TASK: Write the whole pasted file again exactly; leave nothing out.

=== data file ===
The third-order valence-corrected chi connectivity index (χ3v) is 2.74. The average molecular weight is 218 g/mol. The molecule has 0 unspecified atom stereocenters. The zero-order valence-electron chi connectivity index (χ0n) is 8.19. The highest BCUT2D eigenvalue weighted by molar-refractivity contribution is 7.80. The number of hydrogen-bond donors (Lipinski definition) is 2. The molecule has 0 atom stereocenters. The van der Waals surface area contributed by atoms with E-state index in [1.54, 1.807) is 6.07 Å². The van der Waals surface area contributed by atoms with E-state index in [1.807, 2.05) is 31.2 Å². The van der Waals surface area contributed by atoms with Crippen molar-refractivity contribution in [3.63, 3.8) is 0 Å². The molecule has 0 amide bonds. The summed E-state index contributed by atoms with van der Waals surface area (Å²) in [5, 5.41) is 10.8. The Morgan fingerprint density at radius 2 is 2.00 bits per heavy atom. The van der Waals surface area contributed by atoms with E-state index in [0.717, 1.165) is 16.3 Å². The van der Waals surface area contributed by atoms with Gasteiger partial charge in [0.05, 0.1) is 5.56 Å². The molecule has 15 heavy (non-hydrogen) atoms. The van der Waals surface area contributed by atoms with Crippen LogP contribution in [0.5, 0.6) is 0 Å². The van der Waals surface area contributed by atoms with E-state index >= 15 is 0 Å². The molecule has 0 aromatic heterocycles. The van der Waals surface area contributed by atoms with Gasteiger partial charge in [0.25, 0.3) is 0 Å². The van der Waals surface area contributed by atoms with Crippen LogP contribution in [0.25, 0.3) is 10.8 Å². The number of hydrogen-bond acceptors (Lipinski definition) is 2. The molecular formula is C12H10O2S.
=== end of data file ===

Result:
The third-order valence-corrected chi connectivity index (χ3v) is 2.74. The average molecular weight is 218 g/mol. The molecule has 0 unspecified atom stereocenters. The zero-order valence-electron chi connectivity index (χ0n) is 8.19. The highest BCUT2D eigenvalue weighted by molar-refractivity contribution is 7.80. The number of hydrogen-bond donors (Lipinski definition) is 2. The molecule has 0 atom stereocenters. The van der Waals surface area contributed by atoms with E-state index in [1.54, 1.807) is 6.07 Å². The van der Waals surface area contributed by atoms with E-state index in [1.807, 2.05) is 31.2 Å². The van der Waals surface area contributed by atoms with Crippen molar-refractivity contribution in [3.63, 3.8) is 0 Å². The molecule has 0 amide bonds. The summed E-state index contributed by atoms with van der Waals surface area (Å²) in [5, 5.41) is 10.8. The Morgan fingerprint density at radius 2 is 2.00 bits per heavy atom. The van der Waals surface area contributed by atoms with E-state index in [0.717, 1.165) is 16.3 Å². The van der Waals surface area contributed by atoms with Gasteiger partial charge in [0.05, 0.1) is 5.56 Å². The molecule has 15 heavy (non-hydrogen) atoms. The van der Waals surface area contributed by atoms with Crippen LogP contribution in [0.5, 0.6) is 0 Å². The van der Waals surface area contributed by atoms with E-state index >= 15 is 0 Å². The molecule has 0 aromatic heterocycles. The van der Waals surface area contributed by atoms with Gasteiger partial charge in [0.25, 0.3) is 0 Å². The van der Waals surface area contributed by atoms with Crippen LogP contribution in [0.25, 0.3) is 10.8 Å². The number of hydrogen-bond acceptors (Lipinski definition) is 2. The molecular formula is C12H10O2S.